The survey also found that the most expensive smaller centres for first-time buyers based on price per square foot are Fort McMurray, Alberta, where the oil sands boom continues (1,120-square-foot bungalow, $565,500 or $505 per square foot), and Canmore, Alberta, in the majestic Rockies just east of Banff National Park (1,100-square-foot townhouse, $445,000 or $405 per square foot).
The most affordable prices in smaller centres for first-time buyers based on price per square foot are in Fort Erie, Ontario, 30 kilometres south of Niagara Falls on Lake Erie (1,157-square-foot 1½-storey house, $96,000, or $83 per square foot),
Summerside, Prince Edward Island (1,083-square-foot 1½-storey house, $89,900, or $83 per square foot), and Yorkton, Saskatchewan, 190 kilometres east of Regina (896-square-foot bungalow, $83,000, or $93 per square foot).
Size verses Commute Time
In larger centres, first-timers usually choose small condos and townhouses near their jobs or in attractive neighbourhoods. Detached houses or large townhouses in these neighbourhoods are priced out of their range. In smaller centres, first-timers often choose older detached homes in attractive neighbourhoods and plan to upgrade the house or yard.
Although the number of homeowners has increased in the past decade, the number of Canadians owning detached residences has fallen. Statistics Canada data shows that in 1996, 80% of Canadian homeowners owned detached single-family houses
compared to 74% in 2006.
• Over the 10 years, this trend was most evident in British Columbia, where the proportion of homeowners in single-family
houses declined from 74% to 63%, in Ontario (from 80% to 74%) and in Alberta (from 84% to 78%);
• The trend was less evident in Quebec (from 74% to 71%), Saskatchewan (93% to 90%), Nova Scotia (87% to 85%),
Newfoundland (88% to 86%), Manitoba (90% to 89%), New Brunswick (88% to 87%) and Prince Edward Island (90% to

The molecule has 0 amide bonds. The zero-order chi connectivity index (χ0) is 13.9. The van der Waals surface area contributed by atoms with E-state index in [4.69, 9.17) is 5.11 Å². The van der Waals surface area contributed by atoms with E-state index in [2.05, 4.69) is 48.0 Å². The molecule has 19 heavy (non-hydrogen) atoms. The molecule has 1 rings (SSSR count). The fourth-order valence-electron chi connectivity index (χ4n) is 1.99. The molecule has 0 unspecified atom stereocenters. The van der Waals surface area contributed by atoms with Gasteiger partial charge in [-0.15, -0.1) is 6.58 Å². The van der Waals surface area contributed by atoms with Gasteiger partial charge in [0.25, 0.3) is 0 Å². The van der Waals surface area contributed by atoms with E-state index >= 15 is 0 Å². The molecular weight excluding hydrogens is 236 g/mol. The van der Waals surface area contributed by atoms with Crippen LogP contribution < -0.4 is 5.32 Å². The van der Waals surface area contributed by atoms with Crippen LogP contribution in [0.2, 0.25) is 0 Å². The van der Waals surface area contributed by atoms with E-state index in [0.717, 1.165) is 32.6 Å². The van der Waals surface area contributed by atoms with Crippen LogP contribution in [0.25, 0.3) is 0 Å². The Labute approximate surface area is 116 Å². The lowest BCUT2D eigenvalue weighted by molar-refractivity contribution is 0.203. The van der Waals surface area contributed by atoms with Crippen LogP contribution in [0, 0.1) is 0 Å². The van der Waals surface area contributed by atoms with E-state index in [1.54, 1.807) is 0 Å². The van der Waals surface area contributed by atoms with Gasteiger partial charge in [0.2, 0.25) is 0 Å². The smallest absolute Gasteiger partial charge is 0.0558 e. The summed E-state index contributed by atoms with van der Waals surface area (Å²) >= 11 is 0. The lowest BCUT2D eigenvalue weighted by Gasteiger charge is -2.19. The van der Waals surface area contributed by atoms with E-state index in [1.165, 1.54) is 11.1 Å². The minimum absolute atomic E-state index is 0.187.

• Data from 2001 to 2006 in major cities shows that the trend away from detached single-family dwellings was strongest in
Vancouver (from 61% to 49%) and Toronto (from 66% to 59%). In other major cities, the trend was more modest (Examples:
Montreal from 60% to 58%; Calgary from 79% to 75%; and Halifax from 79% to 76%).
Lawby, who is also president of Centum Financial Group Inc., a national network of independently owned and operated mortgage broker firms, says the mortgage landscape is competitive and complicated. More and more first-timers are choosing mortgage brokers to help them sort through the terms offered by banks and other lending institutions. Interest rates are a major component of mortgage terms. The Bank of Canada raised rates 1% from December 2006 to December 2007, and then cut rates a quarter point December 4, 2007.
In addition to interest rates, mortgage payments are affected by the size of the down payments and the length of the amortization period. Higher down payments and longer amortization periods reduce the monthly payments. First-time buyers are usually advised to lock in an interest rate for five years, opting for security instead of choosing riskier floating rates or shorter renewable periods.
Centum Financial Group Inc. says typical terms are 5.99% at a fixed term of five years, a 5% down payment and an amortization period of 25 years. Under these terms, a buyer purchasing a $275,000 home would make a down payment of $13,750 and would make monthly mortgage payments of $1,669.
Optional terms include a zero down payment and an amortization period of 40 years. Under these terms, a first-time buyer purchasing a $275,000 home would make monthly mortgage payments of $1,497.